Tuesday, 13 June 2017


I have been reading a lot of thrillers and crime stories recently, and several of them made me think of Elmore Leonard's sage advice about writing.

Elmore's rule number 10
Try to leave out the part that readers tend to skip.
A rule that came to mind in 1983. Think of what you skip reading a novel: thick paragraphs of prose you can see have too many words in them. What the writer is doing, he’s writing, perpetrating hooptedoodle, perhaps taking another shot at the weather, or has gone into the character’s head, and the reader either knows what the guy’s thinking or doesn’t care. I’ll bet you don’t skip dialogue.

I read Matt Hilton's "Rules of Honour" (Hodder, 2013) intrigued by the blurb on the front that said "If you like Jack Reacher, you will love Joe Hunter".  Now, I know from experience that an author does not control what the publisher puts on his or her book - my first Falconer book got compared favourably to Ellis Peters and I was embarrassed.  Hilton's character was good but didn't outshine Jack Reacher.  And often the narrative flow was impeded by hooptedoodle.  Towards the end of the story, there was a fist fight described in over ten pages.  I think Hilton is a martial arts expert, but it is fatal to overuse one's specialist knowledge.  The excitement of the ending died in those ten pages, and I skipped them.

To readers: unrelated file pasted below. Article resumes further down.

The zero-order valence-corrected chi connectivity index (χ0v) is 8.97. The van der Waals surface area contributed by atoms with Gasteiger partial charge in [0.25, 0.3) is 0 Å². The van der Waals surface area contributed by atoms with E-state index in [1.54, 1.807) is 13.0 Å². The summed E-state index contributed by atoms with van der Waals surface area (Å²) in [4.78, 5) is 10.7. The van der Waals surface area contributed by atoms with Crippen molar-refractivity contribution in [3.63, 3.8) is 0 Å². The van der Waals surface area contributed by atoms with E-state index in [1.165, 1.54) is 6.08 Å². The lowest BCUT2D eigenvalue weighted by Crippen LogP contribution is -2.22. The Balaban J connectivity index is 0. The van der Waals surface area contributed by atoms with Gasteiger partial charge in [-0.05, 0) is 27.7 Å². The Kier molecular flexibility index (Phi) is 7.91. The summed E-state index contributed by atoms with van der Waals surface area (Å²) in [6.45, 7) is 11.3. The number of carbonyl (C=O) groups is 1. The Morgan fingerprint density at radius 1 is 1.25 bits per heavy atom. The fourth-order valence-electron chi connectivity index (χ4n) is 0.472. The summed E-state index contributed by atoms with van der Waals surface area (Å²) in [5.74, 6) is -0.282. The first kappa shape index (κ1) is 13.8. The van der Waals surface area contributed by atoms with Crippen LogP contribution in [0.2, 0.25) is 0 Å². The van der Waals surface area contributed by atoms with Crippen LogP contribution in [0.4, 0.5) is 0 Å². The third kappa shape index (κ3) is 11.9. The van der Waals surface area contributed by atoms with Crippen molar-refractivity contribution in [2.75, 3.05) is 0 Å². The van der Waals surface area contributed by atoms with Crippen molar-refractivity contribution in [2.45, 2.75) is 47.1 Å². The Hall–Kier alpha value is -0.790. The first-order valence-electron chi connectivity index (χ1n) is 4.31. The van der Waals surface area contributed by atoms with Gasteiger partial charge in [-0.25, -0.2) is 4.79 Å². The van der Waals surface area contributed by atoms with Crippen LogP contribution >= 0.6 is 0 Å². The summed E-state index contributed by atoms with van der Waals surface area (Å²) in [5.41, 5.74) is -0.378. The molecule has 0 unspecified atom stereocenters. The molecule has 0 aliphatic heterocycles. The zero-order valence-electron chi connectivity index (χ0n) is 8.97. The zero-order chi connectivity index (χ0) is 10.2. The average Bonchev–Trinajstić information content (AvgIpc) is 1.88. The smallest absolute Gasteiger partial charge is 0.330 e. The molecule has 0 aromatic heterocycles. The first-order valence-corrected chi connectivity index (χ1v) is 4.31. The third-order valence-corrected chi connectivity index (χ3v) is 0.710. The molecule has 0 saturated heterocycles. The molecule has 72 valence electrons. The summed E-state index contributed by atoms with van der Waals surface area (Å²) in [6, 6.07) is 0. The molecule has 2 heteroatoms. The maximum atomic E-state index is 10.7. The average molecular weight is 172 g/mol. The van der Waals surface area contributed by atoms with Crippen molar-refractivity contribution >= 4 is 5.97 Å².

I have also recently read Chris Pavone's "The Travelers".  That was a good read where I didn't know who was working for whom until the end.  Ah, the internecine world of the CIA and its adversaries.  Give it a go.
But the best find I have made recently is "Darktown" by Thomas Mullen (Little, Brown 2016).  It is a story, based on fact, of the first eight black police officers appointed to work in Atlanta.  The dire situation of black people in the South is harshly depicted with sharp directness.  Even the black police are shunned by their fellow white officers, and are not allowed to arrest a white man.  When the case of a murdered black girl is shelved by the police department, a couple of black officers and one rogue white officer are determined to follow through the matter.  In the case of this book, one of the blurbs is justified, it says "This page-turner reads like the best of James Ellroy"  It does.